I have a macro to swap text.
enter image description here

For single line, it's running without problem.
But if I run this macro many times and one line is empty or different pattern, it will print below error and stop.
enter image description here
Is there a way to force it keep running even the pattern is not found.

  • Could you show a sample code and the end result you want? Oct 25, 2018 at 13:20

3 Answers 3


You can use :try to do that (:h :try).

Here is an example (I didn't use your macro because you posted it as an image and it's not easy to copy :) )

let @z=':try|s/foo/bar/|catch||endtry^M'

(Note that ^M should be entered with ctrl+venter)

This way @z will try to make the substitution and if it fails nothing will happen. For example on this buffer:


Using 5@z will substitute all of the foo.

  • The command let @z=':try|s/foo/bar/|catch||endtry' is not working.
    – Fisher
    Feb 9, 2018 at 14:16
  • @Fisher that's weird because it works on my system. How is it not working? Do you have an error message?
    – statox
    Feb 9, 2018 at 14:55
  • Tried the command, it reports "Error detected while processing : E488: Trailing characters. (Not sure how to add picture to the comment.)
    – Fisher
    Feb 9, 2018 at 15:13
  • 1
    I've added ^M, but still only first line is changed. Only working if I add j after the ^M. And found another way :silent!.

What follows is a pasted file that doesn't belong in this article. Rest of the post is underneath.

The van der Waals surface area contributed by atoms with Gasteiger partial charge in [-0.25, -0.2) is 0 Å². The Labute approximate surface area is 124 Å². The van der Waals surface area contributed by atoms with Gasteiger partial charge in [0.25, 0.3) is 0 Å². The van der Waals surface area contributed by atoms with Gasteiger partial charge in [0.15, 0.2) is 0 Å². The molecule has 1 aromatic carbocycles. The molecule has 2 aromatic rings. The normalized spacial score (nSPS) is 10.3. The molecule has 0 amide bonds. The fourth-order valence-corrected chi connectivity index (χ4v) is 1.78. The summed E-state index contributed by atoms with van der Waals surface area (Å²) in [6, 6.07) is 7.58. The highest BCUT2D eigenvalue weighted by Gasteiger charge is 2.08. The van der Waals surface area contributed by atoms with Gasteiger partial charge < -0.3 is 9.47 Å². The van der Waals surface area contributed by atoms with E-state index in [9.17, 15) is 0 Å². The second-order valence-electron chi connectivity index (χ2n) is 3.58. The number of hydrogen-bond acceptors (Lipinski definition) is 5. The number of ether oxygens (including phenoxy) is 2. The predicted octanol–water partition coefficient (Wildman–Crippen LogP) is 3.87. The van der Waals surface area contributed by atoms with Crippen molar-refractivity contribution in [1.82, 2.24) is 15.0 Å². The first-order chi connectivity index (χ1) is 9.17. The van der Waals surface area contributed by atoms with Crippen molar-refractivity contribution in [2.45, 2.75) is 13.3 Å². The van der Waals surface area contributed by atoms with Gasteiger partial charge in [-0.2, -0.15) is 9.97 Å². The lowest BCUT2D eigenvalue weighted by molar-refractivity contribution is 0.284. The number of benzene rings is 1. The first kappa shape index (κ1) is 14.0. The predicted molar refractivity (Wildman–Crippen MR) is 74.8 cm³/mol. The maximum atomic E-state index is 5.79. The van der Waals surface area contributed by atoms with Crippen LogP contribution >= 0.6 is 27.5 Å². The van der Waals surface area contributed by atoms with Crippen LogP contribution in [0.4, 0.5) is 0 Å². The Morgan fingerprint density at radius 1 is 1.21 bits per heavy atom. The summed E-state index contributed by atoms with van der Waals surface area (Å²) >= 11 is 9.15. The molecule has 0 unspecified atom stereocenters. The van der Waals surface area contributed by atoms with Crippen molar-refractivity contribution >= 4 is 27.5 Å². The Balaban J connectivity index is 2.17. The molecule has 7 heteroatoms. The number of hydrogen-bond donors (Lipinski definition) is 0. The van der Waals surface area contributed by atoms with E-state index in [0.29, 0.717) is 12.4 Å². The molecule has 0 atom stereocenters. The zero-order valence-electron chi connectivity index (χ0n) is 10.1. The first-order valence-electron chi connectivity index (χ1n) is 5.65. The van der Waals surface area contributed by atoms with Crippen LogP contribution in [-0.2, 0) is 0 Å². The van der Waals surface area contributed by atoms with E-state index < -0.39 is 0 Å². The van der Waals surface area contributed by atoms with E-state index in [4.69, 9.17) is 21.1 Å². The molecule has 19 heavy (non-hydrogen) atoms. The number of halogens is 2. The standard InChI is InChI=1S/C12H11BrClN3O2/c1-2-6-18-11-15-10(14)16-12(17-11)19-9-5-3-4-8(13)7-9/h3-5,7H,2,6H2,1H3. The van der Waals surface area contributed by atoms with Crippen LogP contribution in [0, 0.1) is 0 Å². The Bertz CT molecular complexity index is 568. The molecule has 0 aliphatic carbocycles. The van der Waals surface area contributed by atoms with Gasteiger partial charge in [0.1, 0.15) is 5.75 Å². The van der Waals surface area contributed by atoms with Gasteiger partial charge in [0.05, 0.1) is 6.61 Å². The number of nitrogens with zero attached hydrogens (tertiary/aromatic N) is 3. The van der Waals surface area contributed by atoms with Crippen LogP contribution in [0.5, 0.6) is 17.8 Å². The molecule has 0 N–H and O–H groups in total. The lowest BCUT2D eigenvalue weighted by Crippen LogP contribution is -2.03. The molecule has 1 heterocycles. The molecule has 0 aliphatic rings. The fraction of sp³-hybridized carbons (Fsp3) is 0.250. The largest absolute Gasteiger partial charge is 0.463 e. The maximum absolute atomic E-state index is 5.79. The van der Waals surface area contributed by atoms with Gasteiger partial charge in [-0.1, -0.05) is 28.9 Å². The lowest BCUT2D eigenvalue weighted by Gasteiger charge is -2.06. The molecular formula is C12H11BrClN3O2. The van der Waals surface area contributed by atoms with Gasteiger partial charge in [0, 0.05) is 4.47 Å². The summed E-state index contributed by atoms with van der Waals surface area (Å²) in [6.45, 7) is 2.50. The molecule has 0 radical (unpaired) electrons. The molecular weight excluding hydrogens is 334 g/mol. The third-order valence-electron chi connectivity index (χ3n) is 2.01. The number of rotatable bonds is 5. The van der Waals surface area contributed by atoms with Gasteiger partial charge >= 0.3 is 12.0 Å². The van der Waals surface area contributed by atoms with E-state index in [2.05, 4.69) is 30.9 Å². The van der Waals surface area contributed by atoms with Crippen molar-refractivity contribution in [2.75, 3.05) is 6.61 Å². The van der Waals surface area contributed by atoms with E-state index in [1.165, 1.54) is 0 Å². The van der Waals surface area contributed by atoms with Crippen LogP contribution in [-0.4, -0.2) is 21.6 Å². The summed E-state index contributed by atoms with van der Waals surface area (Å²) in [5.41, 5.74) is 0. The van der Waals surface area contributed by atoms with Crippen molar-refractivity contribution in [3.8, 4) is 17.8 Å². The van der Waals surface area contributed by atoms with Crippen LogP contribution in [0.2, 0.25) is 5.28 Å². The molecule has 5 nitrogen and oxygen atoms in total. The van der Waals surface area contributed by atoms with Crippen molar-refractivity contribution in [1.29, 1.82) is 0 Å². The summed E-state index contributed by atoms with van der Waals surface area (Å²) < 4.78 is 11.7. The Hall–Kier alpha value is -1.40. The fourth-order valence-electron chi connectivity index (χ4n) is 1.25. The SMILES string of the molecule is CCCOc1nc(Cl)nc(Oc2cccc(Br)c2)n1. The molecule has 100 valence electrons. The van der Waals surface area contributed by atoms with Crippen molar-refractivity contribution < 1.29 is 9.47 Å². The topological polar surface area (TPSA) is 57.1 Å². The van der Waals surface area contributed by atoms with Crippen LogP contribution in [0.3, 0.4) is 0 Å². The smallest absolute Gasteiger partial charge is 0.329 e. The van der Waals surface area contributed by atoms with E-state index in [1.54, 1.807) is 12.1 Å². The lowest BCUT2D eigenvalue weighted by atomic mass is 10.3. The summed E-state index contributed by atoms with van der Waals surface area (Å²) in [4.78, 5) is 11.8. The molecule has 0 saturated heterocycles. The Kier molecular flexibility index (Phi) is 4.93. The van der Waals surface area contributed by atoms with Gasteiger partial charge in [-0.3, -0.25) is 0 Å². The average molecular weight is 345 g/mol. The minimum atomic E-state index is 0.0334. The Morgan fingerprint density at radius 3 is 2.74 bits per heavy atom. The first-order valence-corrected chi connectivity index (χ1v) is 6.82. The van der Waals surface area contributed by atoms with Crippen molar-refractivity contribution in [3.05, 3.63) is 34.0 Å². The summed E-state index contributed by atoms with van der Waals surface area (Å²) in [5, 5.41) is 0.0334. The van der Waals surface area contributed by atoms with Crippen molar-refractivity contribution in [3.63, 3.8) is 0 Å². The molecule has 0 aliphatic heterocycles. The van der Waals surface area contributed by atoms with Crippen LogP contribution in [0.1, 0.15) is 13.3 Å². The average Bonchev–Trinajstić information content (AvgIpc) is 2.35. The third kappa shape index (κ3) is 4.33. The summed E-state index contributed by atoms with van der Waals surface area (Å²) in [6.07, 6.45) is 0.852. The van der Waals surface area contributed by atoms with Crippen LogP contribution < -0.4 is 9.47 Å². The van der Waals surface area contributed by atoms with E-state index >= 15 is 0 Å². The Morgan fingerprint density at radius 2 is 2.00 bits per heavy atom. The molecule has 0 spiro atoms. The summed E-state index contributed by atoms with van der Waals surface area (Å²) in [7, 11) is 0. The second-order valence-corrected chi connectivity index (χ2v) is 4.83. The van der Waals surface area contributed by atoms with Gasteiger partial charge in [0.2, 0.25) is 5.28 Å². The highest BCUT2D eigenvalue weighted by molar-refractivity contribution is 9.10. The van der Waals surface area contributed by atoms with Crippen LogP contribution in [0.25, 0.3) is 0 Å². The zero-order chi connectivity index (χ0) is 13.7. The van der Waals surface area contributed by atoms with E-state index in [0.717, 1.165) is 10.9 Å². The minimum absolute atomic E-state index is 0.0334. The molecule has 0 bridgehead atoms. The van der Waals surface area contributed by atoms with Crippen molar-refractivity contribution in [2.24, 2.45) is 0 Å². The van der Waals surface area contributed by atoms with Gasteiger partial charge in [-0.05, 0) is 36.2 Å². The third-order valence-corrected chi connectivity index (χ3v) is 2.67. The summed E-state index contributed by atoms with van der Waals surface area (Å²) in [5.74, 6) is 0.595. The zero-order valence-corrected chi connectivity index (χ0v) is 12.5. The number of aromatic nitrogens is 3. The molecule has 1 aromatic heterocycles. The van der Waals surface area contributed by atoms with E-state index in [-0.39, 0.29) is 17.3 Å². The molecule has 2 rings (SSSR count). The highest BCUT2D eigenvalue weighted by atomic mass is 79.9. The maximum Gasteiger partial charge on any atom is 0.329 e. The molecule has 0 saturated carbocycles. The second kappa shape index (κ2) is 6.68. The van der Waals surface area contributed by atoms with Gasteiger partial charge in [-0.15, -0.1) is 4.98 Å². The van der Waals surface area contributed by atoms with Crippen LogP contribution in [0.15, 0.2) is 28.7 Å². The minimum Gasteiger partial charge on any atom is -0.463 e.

– Fisher
    Feb 9, 2018 at 15:34
  • 2
    Found another way to avoid the error. Add function in .vimrc and check if condition is satisfied, otherwise don't run the command. Like: let current_line=getline('.') if current_line =~ ":"
    – Fisher
    Feb 9, 2018 at 16:07

Since you're using the s command, you could simply use the e flag. From :help :s_flags:

When the search pattern fails, do not issue an error message and, in particular, continue in maps as if no error occurred.

So, each of the s commands in your macro would look something like:

  • Combining this with the answer from above makes creating general purpose search and replace macros much easier!
    – daviewales
    Dec 6, 2018 at 23:18

You can use a global command with optional regex, for example:

:g/a\|b/norm! @z

The command above will run the macro "z" only on the lines that have 'a' or 'b'

TIP: when setting your macro you can use double quotes to be able to use special keys like this:

:let @a="iHello World\<CR>bye!\<Esc>"

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